When Kim Moore takes walks in the park, she doesn’t focus on the path ahead of her. Instead, she’s got her eyes on the trees, looking for a flicker of color that may mark the presence of a bird waiting to be photographed.
“I think everybody identifies things from the time they were a child. You know what a bird is, and you probably know what a pigeon is. So that’s when you started identifying things,” Moore said. “I wanted to know what were the things that I was photographing.”
Kim Moore started photographing wildlife a little more than a decade ago. In 2007, she replaced her front lawn with a Southern California-friendly garden. The lavenders, daisies, kangaroo paws and sage attracted visitors to her garden— insects and birds. She started photographing the visitors, “in awe of the diversity that started to appear,” she wrote in her blog.
Since then, she’s documented over 700 species of flora and fauna in Long Beach and Signal Hill alone. That’s 274 species of birds, 367 species of insects (including 27 species of butterflies), 56 species of spiders, 14 species of mammals and 12 species of reptiles and amphibians.
“I wanted to know what things were,” she said. “To learn more about what’s around me.”
Bird watching has gained popularity during the pandemic
At the El Dorado Nature Center, visitorship has “skyrocketed” according to Park Naturalist Brooke Davis. The center opened back up on Mother’s Day of last year.
“[It’s] one of the few places that people can get out of their house with their kids, their families and get a little reprieve from, you know, just sort of being isolated,” Davis said. “Our trails are extremely busy.”
Though she didn’t know exactly how many of those attendees were bird watchers, she said that they “come with the territory” and that she’d noticed an increase in wildlife photographers at the park.
With case numbers still high enough to warrant fear of contact with strangers, some are practicing observation in their own backyards.
“I’ve been spending more time in my own garden, in my own neighborhood, so I’m enjoying the birds around my own neighborhood even more than usual,” Mary Parsell, President of the El Dorado Audubon Society, said. “I have more time to enjoy whatever is overhead.”
According to eBird, an online database for bird observations, the bird migration app BirdCast registered 1.5 million views in 2020, more than doubling last year’s total, and added three times as many users.
Merlin Bird ID, a popular identification app created by the Cornell Lab of Ornithology, was installed on 1.4 million new devices last year, twice the rate of the previous year.
Parsell said that, even though the regular Audubon Society walks have been cancelled due to COVID-19, people are still bird watching on their own, like Moore.
“It has totally maintained my sanity, being able to walk outdoors. It’s just wonderful,” Moore said. “And since I’ve had fewer other outlets, it’s one that was readily available and fit right in with my life.”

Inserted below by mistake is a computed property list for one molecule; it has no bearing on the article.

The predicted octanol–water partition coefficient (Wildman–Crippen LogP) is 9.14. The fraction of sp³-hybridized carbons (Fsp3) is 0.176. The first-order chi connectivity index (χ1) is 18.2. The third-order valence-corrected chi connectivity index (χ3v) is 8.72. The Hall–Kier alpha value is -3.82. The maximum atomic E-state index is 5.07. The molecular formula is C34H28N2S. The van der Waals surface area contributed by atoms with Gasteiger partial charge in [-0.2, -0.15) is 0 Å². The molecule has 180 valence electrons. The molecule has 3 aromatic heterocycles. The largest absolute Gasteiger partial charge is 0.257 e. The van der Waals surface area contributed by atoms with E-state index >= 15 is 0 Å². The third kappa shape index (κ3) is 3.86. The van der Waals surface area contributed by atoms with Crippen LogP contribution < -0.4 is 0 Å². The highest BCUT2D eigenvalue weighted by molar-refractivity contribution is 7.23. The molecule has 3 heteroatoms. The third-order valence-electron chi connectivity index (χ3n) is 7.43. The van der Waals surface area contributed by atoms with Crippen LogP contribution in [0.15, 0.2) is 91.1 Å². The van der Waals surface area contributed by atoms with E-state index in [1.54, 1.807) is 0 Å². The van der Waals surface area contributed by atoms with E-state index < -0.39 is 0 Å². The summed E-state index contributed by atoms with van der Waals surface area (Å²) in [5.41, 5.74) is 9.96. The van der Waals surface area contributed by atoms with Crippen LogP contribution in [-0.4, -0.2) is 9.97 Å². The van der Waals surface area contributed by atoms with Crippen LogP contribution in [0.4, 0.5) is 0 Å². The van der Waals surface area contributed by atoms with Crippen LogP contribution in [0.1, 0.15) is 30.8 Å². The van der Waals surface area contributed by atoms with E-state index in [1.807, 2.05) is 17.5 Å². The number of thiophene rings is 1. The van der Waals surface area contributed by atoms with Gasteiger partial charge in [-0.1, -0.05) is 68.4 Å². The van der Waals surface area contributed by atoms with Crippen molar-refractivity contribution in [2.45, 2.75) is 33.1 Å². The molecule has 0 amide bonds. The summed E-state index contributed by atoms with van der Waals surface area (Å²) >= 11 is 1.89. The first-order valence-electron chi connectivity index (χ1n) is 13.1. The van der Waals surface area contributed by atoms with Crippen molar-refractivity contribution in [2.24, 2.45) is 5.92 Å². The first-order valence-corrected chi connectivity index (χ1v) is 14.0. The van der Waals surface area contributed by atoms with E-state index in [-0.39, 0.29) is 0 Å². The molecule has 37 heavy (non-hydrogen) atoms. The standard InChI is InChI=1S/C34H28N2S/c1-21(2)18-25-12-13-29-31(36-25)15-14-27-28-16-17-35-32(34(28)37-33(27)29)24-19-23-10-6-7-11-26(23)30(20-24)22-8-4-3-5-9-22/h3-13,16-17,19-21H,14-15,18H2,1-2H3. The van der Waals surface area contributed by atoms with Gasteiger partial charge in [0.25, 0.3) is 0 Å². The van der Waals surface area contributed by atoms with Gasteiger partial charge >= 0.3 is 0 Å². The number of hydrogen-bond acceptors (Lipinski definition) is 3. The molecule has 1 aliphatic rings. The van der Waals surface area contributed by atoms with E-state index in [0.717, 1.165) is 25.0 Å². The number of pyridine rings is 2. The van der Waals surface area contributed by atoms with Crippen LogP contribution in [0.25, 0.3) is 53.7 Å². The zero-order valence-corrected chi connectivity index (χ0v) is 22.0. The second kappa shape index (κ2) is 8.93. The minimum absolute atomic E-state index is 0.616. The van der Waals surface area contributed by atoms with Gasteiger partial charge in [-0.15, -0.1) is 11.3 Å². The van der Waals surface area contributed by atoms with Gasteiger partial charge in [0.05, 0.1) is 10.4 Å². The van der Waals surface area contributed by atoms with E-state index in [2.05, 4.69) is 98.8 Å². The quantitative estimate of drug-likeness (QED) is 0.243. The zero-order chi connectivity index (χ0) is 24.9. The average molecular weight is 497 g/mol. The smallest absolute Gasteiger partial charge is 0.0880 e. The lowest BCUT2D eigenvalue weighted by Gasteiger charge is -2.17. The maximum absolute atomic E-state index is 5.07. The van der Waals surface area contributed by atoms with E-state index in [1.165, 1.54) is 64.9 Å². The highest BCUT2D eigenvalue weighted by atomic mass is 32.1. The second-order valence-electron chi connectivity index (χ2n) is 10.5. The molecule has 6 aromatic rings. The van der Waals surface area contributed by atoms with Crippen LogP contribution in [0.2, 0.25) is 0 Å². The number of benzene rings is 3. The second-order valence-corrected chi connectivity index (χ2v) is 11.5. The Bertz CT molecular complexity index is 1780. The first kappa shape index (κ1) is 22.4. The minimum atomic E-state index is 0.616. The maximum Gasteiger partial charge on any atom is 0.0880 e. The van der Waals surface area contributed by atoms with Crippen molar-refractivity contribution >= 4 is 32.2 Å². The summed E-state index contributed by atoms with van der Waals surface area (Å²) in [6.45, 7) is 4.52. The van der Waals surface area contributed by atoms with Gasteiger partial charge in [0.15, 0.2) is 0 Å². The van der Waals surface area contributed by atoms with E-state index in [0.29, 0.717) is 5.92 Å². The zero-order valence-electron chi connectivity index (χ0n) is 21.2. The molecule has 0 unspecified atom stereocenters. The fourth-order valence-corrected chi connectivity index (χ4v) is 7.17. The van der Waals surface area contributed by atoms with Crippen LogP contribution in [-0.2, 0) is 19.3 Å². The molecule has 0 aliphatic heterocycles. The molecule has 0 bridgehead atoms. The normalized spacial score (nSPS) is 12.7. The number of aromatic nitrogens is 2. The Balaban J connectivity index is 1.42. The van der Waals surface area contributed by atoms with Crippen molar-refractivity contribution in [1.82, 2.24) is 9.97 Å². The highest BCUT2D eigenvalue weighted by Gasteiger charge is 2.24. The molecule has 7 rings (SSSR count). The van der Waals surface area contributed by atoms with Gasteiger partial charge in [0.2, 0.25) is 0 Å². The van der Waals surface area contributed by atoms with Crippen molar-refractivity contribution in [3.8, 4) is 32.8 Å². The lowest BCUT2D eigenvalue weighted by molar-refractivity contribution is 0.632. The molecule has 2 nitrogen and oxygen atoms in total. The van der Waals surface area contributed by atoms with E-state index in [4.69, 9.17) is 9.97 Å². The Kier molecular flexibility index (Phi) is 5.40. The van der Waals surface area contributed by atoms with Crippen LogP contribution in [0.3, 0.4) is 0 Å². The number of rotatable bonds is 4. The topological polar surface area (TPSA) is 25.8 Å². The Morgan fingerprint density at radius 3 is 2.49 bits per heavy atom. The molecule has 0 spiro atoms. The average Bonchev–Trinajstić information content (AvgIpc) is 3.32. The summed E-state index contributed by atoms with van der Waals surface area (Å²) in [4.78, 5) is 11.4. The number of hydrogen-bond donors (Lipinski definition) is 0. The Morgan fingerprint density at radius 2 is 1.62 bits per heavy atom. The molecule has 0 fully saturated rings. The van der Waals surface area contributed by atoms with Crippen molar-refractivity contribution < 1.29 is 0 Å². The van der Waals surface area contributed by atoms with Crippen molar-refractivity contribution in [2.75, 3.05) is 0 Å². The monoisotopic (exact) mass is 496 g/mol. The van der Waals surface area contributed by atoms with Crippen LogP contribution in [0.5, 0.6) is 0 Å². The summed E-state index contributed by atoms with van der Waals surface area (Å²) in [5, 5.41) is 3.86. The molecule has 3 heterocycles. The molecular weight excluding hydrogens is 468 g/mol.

Moore catalogues her observations on iNaturalist, a website for sharing biodiversity information and crowdsourcing species identification. According to iNaturalist’s 2020 annual report, people observed more than ever in 2020. The number of observers on the site also beat previous annual counts.
Moore is ranked first in Long Beach for her identifications, 1,788 in Long Beach and 25,860 in total, which includes species that are identified more than once.
Her profile states that she’s “enthusiastically trying to photograph and identify every critter in my city and maybe even all of Southern California.”
But Moore said that identifying every “critter” is just a loose goal. Her main priority: “I want to photograph as much as I can and learn as much as I can.”
Observing birds in Long Beach
After years of birding “many days of the year,” Moore has seen enough birds to know where to observe them.
Warblers can be found in most parks. Wardlow Park and Hartwell Park are good for flycatchers. Vermilion flycatchers are common in San Gabriel parks and around the San Gabriel River.
“Then you’ve got the beach, which is a completely different habitat. And then you have, like Hartwell Park,” she said. “In each of those different habitats, you are going to have different birds and different insects.”
When she’s birdwatching, she looks for “interesting behavior,” how they interact, how she can learn more about their place in the environment, particularly predator-prey relationships. But interesting behavior doesn’t have to be qualified by a fight to survive.
Earlier this week, she saw an Anna’s hummingbird at Wardlow Park. If you’re lucky, she said, you’ll get to see a hummingbird in the nest or watch the chicks hatch. This time, she was extra lucky. Moore got to watch the hummingbird crafting a nest from scratch.
“It collects spider webs to build the nest and then taps them down,” she said. “She was stamping her feet inside the nest and moving, wiggling around in the thing to make the cup.”